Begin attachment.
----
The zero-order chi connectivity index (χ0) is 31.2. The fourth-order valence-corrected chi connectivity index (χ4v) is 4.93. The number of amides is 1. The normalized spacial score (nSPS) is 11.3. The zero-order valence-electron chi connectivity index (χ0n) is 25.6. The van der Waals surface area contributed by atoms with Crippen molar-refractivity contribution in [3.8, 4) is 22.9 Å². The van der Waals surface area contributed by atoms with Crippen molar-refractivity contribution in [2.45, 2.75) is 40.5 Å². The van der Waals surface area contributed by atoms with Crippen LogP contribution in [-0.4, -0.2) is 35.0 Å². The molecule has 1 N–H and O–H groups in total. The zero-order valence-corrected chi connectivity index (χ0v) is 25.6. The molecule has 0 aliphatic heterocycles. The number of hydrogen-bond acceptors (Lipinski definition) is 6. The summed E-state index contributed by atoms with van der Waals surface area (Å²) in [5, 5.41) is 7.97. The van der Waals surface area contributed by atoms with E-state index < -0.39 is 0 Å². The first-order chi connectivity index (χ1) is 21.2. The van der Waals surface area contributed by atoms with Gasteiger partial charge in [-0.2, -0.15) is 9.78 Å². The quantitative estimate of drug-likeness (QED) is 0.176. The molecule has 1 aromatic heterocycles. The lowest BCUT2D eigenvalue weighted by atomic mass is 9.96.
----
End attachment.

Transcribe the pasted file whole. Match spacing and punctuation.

The zero-order chi connectivity index (χ0) is 31.2. The fourth-order valence-corrected chi connectivity index (χ4v) is 4.93. The number of amides is 1. The normalized spacial score (nSPS) is 11.3. The zero-order valence-electron chi connectivity index (χ0n) is 25.6. The van der Waals surface area contributed by atoms with Crippen molar-refractivity contribution in [3.8, 4) is 22.9 Å². The van der Waals surface area contributed by atoms with Crippen molar-refractivity contribution in [2.45, 2.75) is 40.5 Å². The van der Waals surface area contributed by atoms with Crippen LogP contribution in [-0.4, -0.2) is 35.0 Å². The molecule has 1 N–H and O–H groups in total. The zero-order valence-corrected chi connectivity index (χ0v) is 25.6. The molecule has 0 aliphatic heterocycles. The number of hydrogen-bond acceptors (Lipinski definition) is 6. The summed E-state index contributed by atoms with van der Waals surface area (Å²) in [5, 5.41) is 7.97. The van der Waals surface area contributed by atoms with E-state index < -0.39 is 0 Å². The first-order chi connectivity index (χ1) is 21.2. The van der Waals surface area contributed by atoms with Gasteiger partial charge in [-0.2, -0.15) is 9.78 Å². The quantitative estimate of drug-likeness (QED) is 0.176. The molecule has 1 aromatic heterocycles. The lowest BCUT2D eigenvalue weighted by atomic mass is 9.96.